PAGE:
Spain to increase minimum wage to 1,000 euros
Madrid has announced plans to set the minimum wage at 1,000 euros for full-time jobs by the end of 2022. In the longer term, Labour Minister Yolanda Díaz hopes to fulfil the demands of the European Social Charter according to which the minimum wage should be equivalent to 60 percent of a country's median salary. Not all commentators see the left-wing government on the right track.
An effective measure against social inequality
The government is heading in the right direction, InfoLibre cheers:
“There are advances that should be celebrated, like a Nadal match or an Oscar nomination for one of our candidates. A minimum wage of 1,000 euros in Europe's fourth largest economy finally breaks a barrier. ... The pandemic has left a situation of inequality where the rich became 17 percent richer in 2021 while 27 percent of Spaniards remain at risk of exclusion, according to Eurostat. ... First the basic income, then the labour market reform and now the minimum wage serve to correct this unprecedented shock about which Caritas and other observers warn. How do the liberal gurus expect to get out of the crisis without protecting families?”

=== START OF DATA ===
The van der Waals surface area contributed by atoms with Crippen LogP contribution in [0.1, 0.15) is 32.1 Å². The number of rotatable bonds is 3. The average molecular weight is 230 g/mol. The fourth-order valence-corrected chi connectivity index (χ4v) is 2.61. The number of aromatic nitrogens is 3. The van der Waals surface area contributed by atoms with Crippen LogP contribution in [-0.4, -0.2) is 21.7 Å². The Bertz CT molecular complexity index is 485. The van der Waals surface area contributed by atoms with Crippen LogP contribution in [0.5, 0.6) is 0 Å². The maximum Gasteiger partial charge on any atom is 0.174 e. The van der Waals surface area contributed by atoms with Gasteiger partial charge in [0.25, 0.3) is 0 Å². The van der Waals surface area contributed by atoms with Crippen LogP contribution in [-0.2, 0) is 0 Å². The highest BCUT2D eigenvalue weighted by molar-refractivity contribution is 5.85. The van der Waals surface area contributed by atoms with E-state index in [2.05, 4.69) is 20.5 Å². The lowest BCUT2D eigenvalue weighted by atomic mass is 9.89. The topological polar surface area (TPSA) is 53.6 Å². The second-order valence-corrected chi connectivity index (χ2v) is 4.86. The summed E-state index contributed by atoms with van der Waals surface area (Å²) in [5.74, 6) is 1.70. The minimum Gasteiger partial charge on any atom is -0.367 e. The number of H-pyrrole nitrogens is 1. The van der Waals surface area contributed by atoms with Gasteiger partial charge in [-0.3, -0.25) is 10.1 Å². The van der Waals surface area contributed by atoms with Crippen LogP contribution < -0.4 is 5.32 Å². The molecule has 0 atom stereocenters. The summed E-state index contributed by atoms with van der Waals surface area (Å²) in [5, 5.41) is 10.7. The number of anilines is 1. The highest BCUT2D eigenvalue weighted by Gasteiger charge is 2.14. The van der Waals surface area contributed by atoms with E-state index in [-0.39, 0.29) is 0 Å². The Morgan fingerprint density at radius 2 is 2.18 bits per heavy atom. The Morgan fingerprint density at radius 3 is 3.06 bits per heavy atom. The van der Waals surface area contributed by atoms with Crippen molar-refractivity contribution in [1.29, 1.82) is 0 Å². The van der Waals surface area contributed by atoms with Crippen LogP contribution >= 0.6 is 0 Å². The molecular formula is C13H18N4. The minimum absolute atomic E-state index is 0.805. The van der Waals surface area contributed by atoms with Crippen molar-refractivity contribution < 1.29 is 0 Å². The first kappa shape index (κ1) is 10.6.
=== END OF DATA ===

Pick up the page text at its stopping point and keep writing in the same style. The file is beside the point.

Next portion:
Jobs will be lost
Unlike with previous reforms, the decision to raise the minimum wage was taken without the sought-after consent of the employers' associations. This could start a dangerous trend, El Mundo warns:
“The problem with this return to unilateralism on labour issues is that Spaniards will pay the price for Sanchez's power games in the form of unemployment. ... The Banco de España has warned that reintroducing rigidity in labour relations will lead to a slowdown in recruitment. Of course, after the collapse of the labour market during the pandemic, jobs are now being created once more, but not as quickly and comprehensively as required.”